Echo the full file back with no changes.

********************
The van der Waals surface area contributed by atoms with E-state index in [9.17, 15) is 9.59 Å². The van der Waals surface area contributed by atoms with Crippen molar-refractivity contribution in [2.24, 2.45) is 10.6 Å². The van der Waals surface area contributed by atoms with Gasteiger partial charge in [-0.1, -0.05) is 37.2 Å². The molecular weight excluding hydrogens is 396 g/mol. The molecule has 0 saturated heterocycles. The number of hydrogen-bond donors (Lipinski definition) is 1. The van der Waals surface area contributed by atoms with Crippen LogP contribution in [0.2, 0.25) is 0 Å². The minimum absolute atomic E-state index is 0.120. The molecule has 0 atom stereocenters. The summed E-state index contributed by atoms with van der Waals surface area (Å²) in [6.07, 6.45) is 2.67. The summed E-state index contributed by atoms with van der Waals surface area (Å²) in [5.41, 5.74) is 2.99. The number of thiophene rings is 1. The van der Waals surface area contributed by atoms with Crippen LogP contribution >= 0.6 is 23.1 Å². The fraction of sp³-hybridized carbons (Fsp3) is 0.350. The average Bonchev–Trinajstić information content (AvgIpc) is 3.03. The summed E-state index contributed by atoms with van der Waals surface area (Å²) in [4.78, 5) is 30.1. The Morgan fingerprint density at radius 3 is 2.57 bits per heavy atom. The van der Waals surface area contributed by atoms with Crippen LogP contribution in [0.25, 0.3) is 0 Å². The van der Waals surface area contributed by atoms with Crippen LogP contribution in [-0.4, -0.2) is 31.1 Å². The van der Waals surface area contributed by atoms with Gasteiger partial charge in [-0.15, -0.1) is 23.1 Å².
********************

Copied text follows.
The van der Waals surface area contributed by atoms with E-state index in [9.17, 15) is 9.59 Å². The van der Waals surface area contributed by atoms with Crippen molar-refractivity contribution in [2.24, 2.45) is 10.6 Å². The van der Waals surface area contributed by atoms with Gasteiger partial charge in [-0.1, -0.05) is 37.2 Å². The molecular weight excluding hydrogens is 396 g/mol. The molecule has 0 saturated heterocycles. The number of hydrogen-bond donors (Lipinski definition) is 1. The van der Waals surface area contributed by atoms with Crippen LogP contribution in [0.2, 0.25) is 0 Å². The minimum absolute atomic E-state index is 0.120. The molecule has 0 atom stereocenters. The summed E-state index contributed by atoms with van der Waals surface area (Å²) in [6.07, 6.45) is 2.67. The summed E-state index contributed by atoms with van der Waals surface area (Å²) in [5.41, 5.74) is 2.99. The number of thiophene rings is 1. The van der Waals surface area contributed by atoms with Crippen LogP contribution >= 0.6 is 23.1 Å². The fraction of sp³-hybridized carbons (Fsp3) is 0.350. The average Bonchev–Trinajstić information content (AvgIpc) is 3.03. The summed E-state index contributed by atoms with van der Waals surface area (Å²) in [4.78, 5) is 30.1. The Morgan fingerprint density at radius 3 is 2.57 bits per heavy atom. The van der Waals surface area contributed by atoms with Crippen LogP contribution in [0.25, 0.3) is 0 Å². The van der Waals surface area contributed by atoms with Crippen LogP contribution in [-0.4, -0.2) is 31.1 Å². The van der Waals surface area contributed by atoms with Gasteiger partial charge in [-0.15, -0.1) is 23.1 Å².